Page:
Two other important qualifications exist for any potential asylee. First, a person must also be either physically present within the U.S. or at an official point of entry, like a border patrol station. If a person who fears return to their country of origin but is not either on U.S. soil or at a port-of-entry, they would need to seek refugee status and protection. Finally, any asylum applicant must not have any bars to asylum, including previous criminal activity, previous acts of persecution, or terroristic ties.
Types of Asylum
For a potential asylee, there are two types of U.S. asylum: affirmative and defensive. While the outcome is identical should a candidate receive approval, the application processes are very different. Throughout the application process, a candidate can expect the U.S. government to attempt to assess and confirm their experiences in a variety of ways.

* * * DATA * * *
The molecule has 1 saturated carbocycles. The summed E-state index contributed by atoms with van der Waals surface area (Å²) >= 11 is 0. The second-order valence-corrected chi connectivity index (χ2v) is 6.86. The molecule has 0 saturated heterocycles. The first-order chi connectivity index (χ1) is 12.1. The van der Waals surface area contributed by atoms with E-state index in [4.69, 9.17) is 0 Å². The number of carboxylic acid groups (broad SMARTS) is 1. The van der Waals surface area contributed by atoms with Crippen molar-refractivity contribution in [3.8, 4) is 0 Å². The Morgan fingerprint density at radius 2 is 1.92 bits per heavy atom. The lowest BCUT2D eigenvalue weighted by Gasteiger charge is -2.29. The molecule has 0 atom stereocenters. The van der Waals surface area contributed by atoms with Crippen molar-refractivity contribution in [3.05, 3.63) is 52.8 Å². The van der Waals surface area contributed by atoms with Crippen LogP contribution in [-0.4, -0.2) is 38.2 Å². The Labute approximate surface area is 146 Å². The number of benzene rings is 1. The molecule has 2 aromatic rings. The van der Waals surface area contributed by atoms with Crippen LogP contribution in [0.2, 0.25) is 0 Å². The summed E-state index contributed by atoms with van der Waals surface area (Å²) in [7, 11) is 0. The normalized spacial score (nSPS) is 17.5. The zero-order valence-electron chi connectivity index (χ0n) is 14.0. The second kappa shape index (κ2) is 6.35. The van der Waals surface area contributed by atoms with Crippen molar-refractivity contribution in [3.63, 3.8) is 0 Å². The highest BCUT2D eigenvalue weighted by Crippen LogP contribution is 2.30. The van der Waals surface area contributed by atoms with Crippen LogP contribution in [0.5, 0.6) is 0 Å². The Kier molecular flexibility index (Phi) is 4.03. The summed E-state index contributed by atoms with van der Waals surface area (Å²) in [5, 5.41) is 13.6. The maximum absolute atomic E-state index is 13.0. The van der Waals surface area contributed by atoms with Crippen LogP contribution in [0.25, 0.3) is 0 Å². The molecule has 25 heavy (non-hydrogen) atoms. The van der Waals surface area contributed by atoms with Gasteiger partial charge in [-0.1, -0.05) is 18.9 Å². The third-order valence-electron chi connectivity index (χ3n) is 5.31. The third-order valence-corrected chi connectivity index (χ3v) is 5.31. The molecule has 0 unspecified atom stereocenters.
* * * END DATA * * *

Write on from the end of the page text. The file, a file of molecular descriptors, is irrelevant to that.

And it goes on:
Below, this article will discuss the two different types of asylum application processes in more detail.
During both affirmative and defensive asylum application proceedings, a candidate can expect to be interviewed to determine “credible fear.” All this means is that a U.S. government agent or employee will speak with a potential asylee about their specific situation. If this situation meets the U.S. government’s definition of “credible fear,” asylum proceedings will move forward. If it does not, the asylee’s request will be denied.
The USCIS defines “credible fear” as a “significant possibility” that a person or their family would face harm, persecution, or torture upon return to their country of origin.
When a person makes the decision to apply for affirmative asylum, the most important step they can take is to hire an immigration lawyer. Currently, massive backlogs have slowed the U.S. consideration and approval process, and mistakes on paperwork can have devastating effects.
Who Can Apply for Affirmative Asylum?
When a potential asylee seeks affirmative asylum, they:
- Meet the definition of a refugee;
- Cannot return to their country of origin due to fear;